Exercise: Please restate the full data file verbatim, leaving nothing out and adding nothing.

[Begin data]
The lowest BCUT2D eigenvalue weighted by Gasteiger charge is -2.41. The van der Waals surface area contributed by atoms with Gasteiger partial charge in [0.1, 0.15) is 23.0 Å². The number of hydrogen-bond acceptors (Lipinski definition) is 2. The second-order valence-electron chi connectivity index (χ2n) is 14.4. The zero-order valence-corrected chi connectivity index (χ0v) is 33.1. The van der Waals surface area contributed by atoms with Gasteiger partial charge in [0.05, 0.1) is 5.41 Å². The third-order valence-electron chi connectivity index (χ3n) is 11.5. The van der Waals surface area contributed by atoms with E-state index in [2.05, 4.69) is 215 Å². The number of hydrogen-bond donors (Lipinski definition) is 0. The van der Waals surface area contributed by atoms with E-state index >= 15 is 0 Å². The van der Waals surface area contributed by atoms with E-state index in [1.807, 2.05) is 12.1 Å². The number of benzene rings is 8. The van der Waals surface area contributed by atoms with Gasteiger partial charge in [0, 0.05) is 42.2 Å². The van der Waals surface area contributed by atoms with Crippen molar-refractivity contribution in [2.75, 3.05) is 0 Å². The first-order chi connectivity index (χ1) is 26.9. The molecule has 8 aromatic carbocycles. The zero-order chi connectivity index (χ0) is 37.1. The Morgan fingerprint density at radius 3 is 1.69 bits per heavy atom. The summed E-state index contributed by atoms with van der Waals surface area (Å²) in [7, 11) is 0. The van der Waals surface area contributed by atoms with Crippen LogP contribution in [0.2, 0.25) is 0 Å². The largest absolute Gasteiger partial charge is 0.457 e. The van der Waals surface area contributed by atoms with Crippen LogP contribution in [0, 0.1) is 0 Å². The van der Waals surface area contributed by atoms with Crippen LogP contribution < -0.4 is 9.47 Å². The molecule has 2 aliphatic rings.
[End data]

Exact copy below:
The lowest BCUT2D eigenvalue weighted by Gasteiger charge is -2.41. The van der Waals surface area contributed by atoms with Gasteiger partial charge in [0.1, 0.15) is 23.0 Å². The number of hydrogen-bond acceptors (Lipinski definition) is 2. The second-order valence-electron chi connectivity index (χ2n) is 14.4. The zero-order valence-corrected chi connectivity index (χ0v) is 33.1. The van der Waals surface area contributed by atoms with Gasteiger partial charge in [0.05, 0.1) is 5.41 Å². The third-order valence-electron chi connectivity index (χ3n) is 11.5. The van der Waals surface area contributed by atoms with E-state index in [2.05, 4.69) is 215 Å². The number of hydrogen-bond donors (Lipinski definition) is 0. The van der Waals surface area contributed by atoms with E-state index >= 15 is 0 Å². The van der Waals surface area contributed by atoms with E-state index in [1.807, 2.05) is 12.1 Å². The number of benzene rings is 8. The van der Waals surface area contributed by atoms with Gasteiger partial charge in [0, 0.05) is 42.2 Å². The van der Waals surface area contributed by atoms with Crippen molar-refractivity contribution in [2.75, 3.05) is 0 Å². The first-order chi connectivity index (χ1) is 26.9. The molecule has 8 aromatic carbocycles. The zero-order chi connectivity index (χ0) is 37.1. The Morgan fingerprint density at radius 3 is 1.69 bits per heavy atom. The summed E-state index contributed by atoms with van der Waals surface area (Å²) in [7, 11) is 0. The van der Waals surface area contributed by atoms with Crippen LogP contribution in [0.2, 0.25) is 0 Å². The largest absolute Gasteiger partial charge is 0.457 e. The van der Waals surface area contributed by atoms with Crippen LogP contribution in [0, 0.1) is 0 Å². The van der Waals surface area contributed by atoms with Crippen LogP contribution < -0.4 is 9.47 Å². The molecule has 2 aliphatic rings.